Creative Block

This weekend has brought me my first creative block since I started writing poetry again.

The last few weeks I found myself waking up early because there were lines bouncing around in my head, or pulling over to the side of the road to jot something down on paper. My journals and my notes app are full of single lines that I’ll fit into a poem or right a poem around. Most of the poems I’ve been writing have been mostly automatic and fully emotional, although I’m learning the importance of going back and editing them a few days later. Time brings clarity.

If you’ve read any of my poems you can tell I’m not a big fan of cutesy rhyming or just rhyming for the hell of it. If I am going to rhyme it’s going to be for a reason. But I do want to challenge myself with more rhymes. I’m having fun with form and technique, too. What happens if I rhyme here but not here? What happens inside the reader if I make every stanza 3 lines except for this one? Poetry is fun became of all the subtle choices I get to make that can change the tone of the poem and what it means to someone else.

For the past couple weeks, I’d been finding it easy to write out the entirety of every poem I wrote in 10 minutes or so, as long as I had some starting point, feeling I wanted to encapsulate, or line I knew I wanted to start or end the poem.

Then, nothing. Inspiration dried up. I swear, this weekend, I wrote 20+ poems that are worthless and nothing and make you feel nothing except for maybe discomfort and the same 3 things over and over.

But I kept writing. And as much as I want to, I didn’t rip the last 20 pages out of my notebook. One thing I’ve learned over the years is NEVER throw out your writing. Keep it, even if it’s embarrassing. You might come back later and think “This is brilliant!” You might come back later and find a few key phrases or paragraphs to pull out and use for something better. You might come back later and find that it is still terrible, too. But then you can see how far your writing has come.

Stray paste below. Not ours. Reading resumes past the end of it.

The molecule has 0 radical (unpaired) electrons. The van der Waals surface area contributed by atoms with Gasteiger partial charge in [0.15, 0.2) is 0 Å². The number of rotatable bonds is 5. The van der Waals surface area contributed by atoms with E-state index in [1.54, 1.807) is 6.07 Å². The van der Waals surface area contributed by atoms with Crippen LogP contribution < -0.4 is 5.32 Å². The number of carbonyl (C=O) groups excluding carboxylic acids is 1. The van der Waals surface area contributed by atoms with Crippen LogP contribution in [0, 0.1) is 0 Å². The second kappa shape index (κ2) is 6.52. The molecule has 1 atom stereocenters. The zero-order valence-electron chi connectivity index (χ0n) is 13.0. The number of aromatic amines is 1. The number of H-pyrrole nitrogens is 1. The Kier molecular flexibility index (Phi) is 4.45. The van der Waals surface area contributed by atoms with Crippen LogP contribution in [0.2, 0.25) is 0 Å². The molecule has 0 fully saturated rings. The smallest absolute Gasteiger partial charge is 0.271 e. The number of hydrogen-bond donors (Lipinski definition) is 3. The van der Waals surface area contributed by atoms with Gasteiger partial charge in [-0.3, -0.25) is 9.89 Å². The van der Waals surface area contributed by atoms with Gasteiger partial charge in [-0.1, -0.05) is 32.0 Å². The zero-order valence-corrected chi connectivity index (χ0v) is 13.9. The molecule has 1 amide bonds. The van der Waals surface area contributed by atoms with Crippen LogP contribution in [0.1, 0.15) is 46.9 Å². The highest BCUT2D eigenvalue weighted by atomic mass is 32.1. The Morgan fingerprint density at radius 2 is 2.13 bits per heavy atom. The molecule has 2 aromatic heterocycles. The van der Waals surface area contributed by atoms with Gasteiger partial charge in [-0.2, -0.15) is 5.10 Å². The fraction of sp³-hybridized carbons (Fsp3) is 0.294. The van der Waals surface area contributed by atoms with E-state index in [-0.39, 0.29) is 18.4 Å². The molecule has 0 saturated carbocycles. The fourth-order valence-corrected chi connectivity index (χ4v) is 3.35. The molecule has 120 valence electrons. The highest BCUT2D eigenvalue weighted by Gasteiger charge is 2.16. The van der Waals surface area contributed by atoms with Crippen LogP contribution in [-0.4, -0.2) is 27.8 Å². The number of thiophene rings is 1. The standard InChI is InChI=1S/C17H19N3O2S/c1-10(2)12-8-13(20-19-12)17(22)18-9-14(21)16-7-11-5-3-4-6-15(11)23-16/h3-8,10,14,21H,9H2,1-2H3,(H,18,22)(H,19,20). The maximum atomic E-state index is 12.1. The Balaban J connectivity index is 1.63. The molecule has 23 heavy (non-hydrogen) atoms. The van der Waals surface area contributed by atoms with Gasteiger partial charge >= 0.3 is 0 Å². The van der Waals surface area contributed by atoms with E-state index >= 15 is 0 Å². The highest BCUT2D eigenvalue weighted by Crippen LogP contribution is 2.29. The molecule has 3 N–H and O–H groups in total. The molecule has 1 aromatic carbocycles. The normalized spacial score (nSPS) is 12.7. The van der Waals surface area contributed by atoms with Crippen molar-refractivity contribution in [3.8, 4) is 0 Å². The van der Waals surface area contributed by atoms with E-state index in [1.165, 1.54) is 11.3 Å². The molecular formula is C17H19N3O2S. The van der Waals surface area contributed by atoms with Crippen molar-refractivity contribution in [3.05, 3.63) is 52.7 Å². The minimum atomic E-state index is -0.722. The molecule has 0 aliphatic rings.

My biggest block with poetry is a lack of inspiration. In prose, my biggest block is time and avoidance and just refusing to sit down and actually write. When writing fiction, I don’t need to feel every word. So much of it is plot and dialogue, and the emotion is hidden in chapters on chapters on chapters. I don’t want my prose to be ALL emotion, because life isn’t all emotion. So much of life is finding our way to the things that make us feel.

My poetry is my feelings. It is an emotional experience to write it and, I hope, an emotional experience to read it, as well. Poetry and prose are different ballgames. Poetry has been a form of therapy for me, whereas prose tends to drain me, and even though I love it, it is work. My prose is direct and to the point (because Stephen King taught me) but in my poetry I can say whatever silly, overly romantic, overly adverb-y, overly dramatic thing I want.

I am learning more about myself through these poems. I’m also starting to suspect that I’m using poetry as a way to avoid writing fiction (my truest love). But I’ve decided that is okay. I’m giving myself grace this month to write whatever I please, as long as I’m writing. I’ll get back to a stricter writing schedule in October.

Also, this morning I wrote some poems that didn’t suck. Hopefully I’ll post some of them over the next few days. So here’s hoping the creative block is coming to an end.

Much love,

Carrie Sue

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